Public Release: 

Fighting the flu, year after year

Experts discuss Influenza vaccine challenges and opportunities

NIH/National Institute of Allergy and Infectious Diseases

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IMAGE: A person receives the seasonal influenza vaccine (flu shot). view more 

Credit: NIAID

WHAT:

In a New England Journal of Medicine perspective, experts from the National Institute of Allergy and Infectious Diseases (NIAID), part of the National Institutes of Health, and the World Health Organization (WHO) Collaborating Centre for Reference and Research on Influenza in Melbourne discuss how the process of preparing seasonal influenza vaccines in eggs may contribute to their limited effectiveness. The authors offer research strategies that might yield more protective vaccine candidates.

Flu vaccines are updated annually to keep up with continual changes in circulating influenza viruses. It is well-established that influenza vaccines are less effective in "mismatched" seasons when the main circulating strains change after the months-long vaccine production process has already begun. However, even in previous years when the vaccine has been well-matched to circulating influenza strains, effectiveness has been low (40 to 60 percent).

Multiple factors impact the effectiveness of influenza vaccines, such as an individual's history of exposure to prior influenza viruses and vaccinations, age, genetics, and coexisting health problems. The authors note that manufacturing strategies may also play a significant role in reduced vaccine effectiveness. Currently, most influenza vaccines in the United States are produced using chicken eggs, while a few are made in cell culture or by using recombinant DNA technologies. Recently published research suggests that mutations occurring in egg-prepared vaccines may have contributed to decreased vaccine effectiveness during the 2016-2017 influenza season in the United States and the 2017 flu season in Australia. The findings underscore the need for targeted research to further evaluate manufacturing strategies and vaccine antigens and platforms, according to the authors.

Despite the limitations of the seasonal influenza vaccine, people should still get their annual flu shot, say the authors. "It is better to get vaccinated than not to get vaccinated," they write. Influenza vaccines saved 40,000 lives in the United States between 2005 and 2014, and research shows that the vaccines can reduce the risk of severe illness and death even if they fail to prevent influenza infection. The authors also discuss the importance of developing a "universal" influenza vaccine, which would eliminate the need for annual shots and protect against multiple influenza subtypes--pandemic and seasonal. However, significant resources and scientific advances will be required to achieve this key goal, according to the authors.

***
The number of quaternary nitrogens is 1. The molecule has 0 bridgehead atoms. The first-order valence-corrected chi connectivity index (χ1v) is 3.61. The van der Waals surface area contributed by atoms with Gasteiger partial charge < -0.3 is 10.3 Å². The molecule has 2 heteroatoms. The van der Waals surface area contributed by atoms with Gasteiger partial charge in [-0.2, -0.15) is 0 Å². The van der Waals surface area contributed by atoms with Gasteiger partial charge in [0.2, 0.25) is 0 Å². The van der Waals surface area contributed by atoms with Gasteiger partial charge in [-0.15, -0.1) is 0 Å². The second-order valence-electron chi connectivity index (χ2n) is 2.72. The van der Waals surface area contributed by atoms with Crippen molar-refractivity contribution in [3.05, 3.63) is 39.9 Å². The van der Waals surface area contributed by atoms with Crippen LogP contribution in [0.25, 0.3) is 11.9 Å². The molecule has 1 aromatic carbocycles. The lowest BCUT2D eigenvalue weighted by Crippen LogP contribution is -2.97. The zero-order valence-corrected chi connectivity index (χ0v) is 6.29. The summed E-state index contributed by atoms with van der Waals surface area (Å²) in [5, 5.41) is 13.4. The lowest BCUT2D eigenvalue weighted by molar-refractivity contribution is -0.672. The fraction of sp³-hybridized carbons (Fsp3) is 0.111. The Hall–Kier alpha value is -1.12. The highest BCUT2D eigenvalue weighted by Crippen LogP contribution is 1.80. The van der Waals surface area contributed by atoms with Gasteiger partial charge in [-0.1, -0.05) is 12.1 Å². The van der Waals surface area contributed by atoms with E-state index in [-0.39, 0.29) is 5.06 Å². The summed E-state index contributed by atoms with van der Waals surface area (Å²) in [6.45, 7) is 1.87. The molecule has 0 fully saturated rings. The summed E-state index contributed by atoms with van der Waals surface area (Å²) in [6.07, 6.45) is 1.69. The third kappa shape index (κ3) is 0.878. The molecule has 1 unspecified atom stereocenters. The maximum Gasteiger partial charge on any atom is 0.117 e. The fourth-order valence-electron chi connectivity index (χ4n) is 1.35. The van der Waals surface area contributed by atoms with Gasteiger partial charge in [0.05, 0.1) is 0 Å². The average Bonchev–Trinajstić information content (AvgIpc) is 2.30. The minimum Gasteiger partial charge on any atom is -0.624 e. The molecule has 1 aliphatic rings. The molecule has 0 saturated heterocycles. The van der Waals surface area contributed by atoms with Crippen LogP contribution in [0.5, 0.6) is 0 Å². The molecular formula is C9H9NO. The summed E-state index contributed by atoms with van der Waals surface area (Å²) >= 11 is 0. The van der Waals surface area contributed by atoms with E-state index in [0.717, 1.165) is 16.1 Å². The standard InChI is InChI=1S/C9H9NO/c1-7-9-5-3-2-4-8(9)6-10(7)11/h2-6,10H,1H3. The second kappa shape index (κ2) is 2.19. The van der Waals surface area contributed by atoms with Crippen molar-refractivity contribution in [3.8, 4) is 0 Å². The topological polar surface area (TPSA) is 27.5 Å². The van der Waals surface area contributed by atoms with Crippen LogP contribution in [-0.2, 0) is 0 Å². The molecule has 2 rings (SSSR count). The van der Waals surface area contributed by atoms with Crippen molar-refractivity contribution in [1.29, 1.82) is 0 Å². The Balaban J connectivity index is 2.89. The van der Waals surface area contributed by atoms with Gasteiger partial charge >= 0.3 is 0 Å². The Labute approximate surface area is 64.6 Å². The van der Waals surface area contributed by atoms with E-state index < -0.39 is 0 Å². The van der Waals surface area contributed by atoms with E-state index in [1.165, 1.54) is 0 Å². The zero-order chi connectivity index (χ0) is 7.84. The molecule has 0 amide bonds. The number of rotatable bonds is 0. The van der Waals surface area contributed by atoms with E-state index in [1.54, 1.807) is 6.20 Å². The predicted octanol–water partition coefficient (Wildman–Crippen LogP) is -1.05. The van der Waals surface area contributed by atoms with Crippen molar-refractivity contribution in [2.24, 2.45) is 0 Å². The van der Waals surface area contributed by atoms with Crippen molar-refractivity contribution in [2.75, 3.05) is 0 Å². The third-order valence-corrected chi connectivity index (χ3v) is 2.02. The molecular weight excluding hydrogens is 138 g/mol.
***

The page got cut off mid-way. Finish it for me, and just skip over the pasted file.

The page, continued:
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ARTICLE:

CI Paules et al. Chasing Seasonal Influenza and the Need for a Universal Influenza Vaccine. NEJM DOI: 10.1056/NEJMp1714916 (2017).

WHO:

NIAID Director Anthony S. Fauci, M.D., co-author of the perspective, is available for comment.

CONTACT:

To schedule interviews, please contact Jennifer Routh, 301-402-1663, NIAIDNews@niaid.nih.gov.

NIAID conducts and supports research--at NIH, throughout the United States, and worldwide--to study the causes of infectious and immune-mediated diseases, and to develop better means of preventing, diagnosing and treating these illnesses. News releases, fact sheets and other NIAID-related materials are available on the NIAID website. .

About the National Institutes of Health (NIH): NIH, the nation's medical research agency, includes 27 Institutes and Centers and is a component of the U.S. Department of Health and Human Services. NIH is the primary federal agency conducting and supporting basic, clinical, and translational medical research, and is investigating the causes, treatments, and cures for both common and rare diseases. For more information about NIH and its programs, visit http://www.nih.gov.

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